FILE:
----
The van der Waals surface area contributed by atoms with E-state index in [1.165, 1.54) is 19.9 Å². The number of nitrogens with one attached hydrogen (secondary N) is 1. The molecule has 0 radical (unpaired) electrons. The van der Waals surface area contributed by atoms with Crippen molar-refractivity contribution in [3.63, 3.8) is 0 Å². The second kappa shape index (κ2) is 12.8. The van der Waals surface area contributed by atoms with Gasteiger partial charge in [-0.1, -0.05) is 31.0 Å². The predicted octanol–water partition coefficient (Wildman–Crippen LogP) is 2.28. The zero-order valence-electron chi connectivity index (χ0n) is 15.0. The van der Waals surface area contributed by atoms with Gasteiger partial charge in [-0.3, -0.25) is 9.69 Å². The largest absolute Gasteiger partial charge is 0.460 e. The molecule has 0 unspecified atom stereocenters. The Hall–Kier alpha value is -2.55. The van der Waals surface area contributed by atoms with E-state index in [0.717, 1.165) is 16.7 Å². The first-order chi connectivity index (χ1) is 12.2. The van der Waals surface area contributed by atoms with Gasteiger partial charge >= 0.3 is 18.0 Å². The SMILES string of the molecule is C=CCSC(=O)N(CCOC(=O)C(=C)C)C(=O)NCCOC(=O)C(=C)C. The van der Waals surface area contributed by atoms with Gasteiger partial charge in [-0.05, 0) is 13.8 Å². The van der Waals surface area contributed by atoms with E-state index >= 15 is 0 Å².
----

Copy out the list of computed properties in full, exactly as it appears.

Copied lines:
The van der Waals surface area contributed by atoms with E-state index in [1.165, 1.54) is 19.9 Å². The number of nitrogens with one attached hydrogen (secondary N) is 1. The molecule has 0 radical (unpaired) electrons. The van der Waals surface area contributed by atoms with Crippen molar-refractivity contribution in [3.63, 3.8) is 0 Å². The second kappa shape index (κ2) is 12.8. The van der Waals surface area contributed by atoms with Gasteiger partial charge in [-0.1, -0.05) is 31.0 Å². The predicted octanol–water partition coefficient (Wildman–Crippen LogP) is 2.28. The zero-order valence-electron chi connectivity index (χ0n) is 15.0. The van der Waals surface area contributed by atoms with Gasteiger partial charge in [-0.3, -0.25) is 9.69 Å². The largest absolute Gasteiger partial charge is 0.460 e. The molecule has 0 unspecified atom stereocenters. The Hall–Kier alpha value is -2.55. The van der Waals surface area contributed by atoms with E-state index in [0.717, 1.165) is 16.7 Å². The first-order chi connectivity index (χ1) is 12.2. The van der Waals surface area contributed by atoms with Gasteiger partial charge >= 0.3 is 18.0 Å². The SMILES string of the molecule is C=CCSC(=O)N(CCOC(=O)C(=C)C)C(=O)NCCOC(=O)C(=C)C. The van der Waals surface area contributed by atoms with Gasteiger partial charge in [-0.05, 0) is 13.8 Å². The van der Waals surface area contributed by atoms with E-state index >= 15 is 0 Å².